US sees progress in Afghan war
The top US commander in Afghanistan, whose gloomy assessment of the war last summer prompted the White House to boost troop levels, said on Thursday that conditions are no longer deteriorating and predicted further improvements this year.world Updated: Feb 05, 2010 23:56 IST
The top US commander in Afghanistan, whose gloomy assessment of the war last summer prompted the White House to boost troop levels, said on Thursday that conditions are no longer deteriorating and predicted further improvements this year.
“I am not prepared to say that we have turned the corner,” Gen. Stanley McChrystal told a group of U.S. reporters during a NATO conference here. “I’m not prepared to say we are winning. I am prepared to say we are very much engaged, and I’m confident we’re going to see serious progress this year.”
Last August, shortly after taking command in Afghanistan, McChrystal took a darker view in a report that was sent to the Pentagon and the White House. He said that “the overall effort” in Afghanistan was “deteriorating,” that Taliban forces had momentum on their side and that the U.S.-led military campaign was at risk of failing without a significant increase in troops.
McChrystal repeated his warnings about the “deteriorating” war campaign on October 1 in a speech in London. His harsh assessments helped to persuade President Barack Obama to order the deployment of 30,000 U.S. reinforcements this year.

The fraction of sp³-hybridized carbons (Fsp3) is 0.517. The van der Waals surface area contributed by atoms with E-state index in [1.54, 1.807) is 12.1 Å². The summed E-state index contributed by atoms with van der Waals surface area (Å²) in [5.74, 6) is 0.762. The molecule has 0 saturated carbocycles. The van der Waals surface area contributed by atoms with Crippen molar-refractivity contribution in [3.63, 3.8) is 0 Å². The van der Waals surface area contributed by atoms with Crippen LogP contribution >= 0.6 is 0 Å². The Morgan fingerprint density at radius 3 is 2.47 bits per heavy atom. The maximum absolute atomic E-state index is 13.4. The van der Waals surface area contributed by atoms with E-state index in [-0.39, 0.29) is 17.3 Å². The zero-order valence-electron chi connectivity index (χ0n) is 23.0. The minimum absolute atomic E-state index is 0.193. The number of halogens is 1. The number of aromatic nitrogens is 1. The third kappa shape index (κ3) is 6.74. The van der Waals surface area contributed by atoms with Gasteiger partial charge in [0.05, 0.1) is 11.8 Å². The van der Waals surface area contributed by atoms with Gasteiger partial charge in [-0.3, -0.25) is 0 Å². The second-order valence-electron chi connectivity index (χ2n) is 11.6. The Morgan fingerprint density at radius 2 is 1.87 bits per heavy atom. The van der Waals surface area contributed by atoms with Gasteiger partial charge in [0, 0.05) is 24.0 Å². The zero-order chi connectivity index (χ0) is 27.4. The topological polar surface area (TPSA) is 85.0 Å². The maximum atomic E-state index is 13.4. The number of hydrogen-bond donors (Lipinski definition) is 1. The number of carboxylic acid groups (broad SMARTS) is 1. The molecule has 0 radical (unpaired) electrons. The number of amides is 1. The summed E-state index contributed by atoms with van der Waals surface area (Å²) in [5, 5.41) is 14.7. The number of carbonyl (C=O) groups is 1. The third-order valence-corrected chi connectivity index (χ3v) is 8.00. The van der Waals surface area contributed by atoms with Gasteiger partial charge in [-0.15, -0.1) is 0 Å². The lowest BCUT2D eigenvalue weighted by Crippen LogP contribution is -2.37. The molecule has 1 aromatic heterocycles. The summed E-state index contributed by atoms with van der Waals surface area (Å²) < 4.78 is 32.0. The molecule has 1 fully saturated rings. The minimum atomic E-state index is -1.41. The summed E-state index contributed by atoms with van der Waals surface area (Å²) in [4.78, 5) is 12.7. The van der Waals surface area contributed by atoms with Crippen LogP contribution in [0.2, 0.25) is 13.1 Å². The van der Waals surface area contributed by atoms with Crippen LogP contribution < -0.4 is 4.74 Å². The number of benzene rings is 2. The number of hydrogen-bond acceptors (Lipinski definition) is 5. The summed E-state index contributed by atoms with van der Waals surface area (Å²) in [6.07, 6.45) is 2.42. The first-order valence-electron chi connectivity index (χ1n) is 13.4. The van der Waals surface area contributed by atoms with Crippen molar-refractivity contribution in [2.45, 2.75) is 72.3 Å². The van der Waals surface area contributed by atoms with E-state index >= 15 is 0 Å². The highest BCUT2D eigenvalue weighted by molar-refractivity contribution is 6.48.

“I feel differently now,” he said on Thursday. “I think we made significant progress in setting conditions in 2009... and that we’ll make real progress in 2010.”
Asked why he thought the situation had improved, McChrystal said he could not point to specific measurements, but rather a general sense that security was better in some areas and that the mood among Afghan leaders was more optimistic.
For instance, he said, he recently accompanied Afghan President Hamid Karzai on a visit to the city of Nawa, a former Taliban stronghold in Helmand.
“President Karzai, with no body armour or anything, walked through the bazaar, talked to people, had tea,” McChrystal said. “He told me he had not been in a bazaar like that — he was there about 40 minutes — that long since he’s been in power, or at least for several years.”
Other U.S. officials have been reluctant to cite an overall improvement in the war effort. Testifying before Congress on Tuesday, Director of National Intelligence Dennis Blair said the Taliban-led insurgency “has become increasingly dangerous and destabilising.”
McChrystal joined Defence Secretary Robert Gates in Istanbul for discussions with NATO allies on Afghanistan and other issues.
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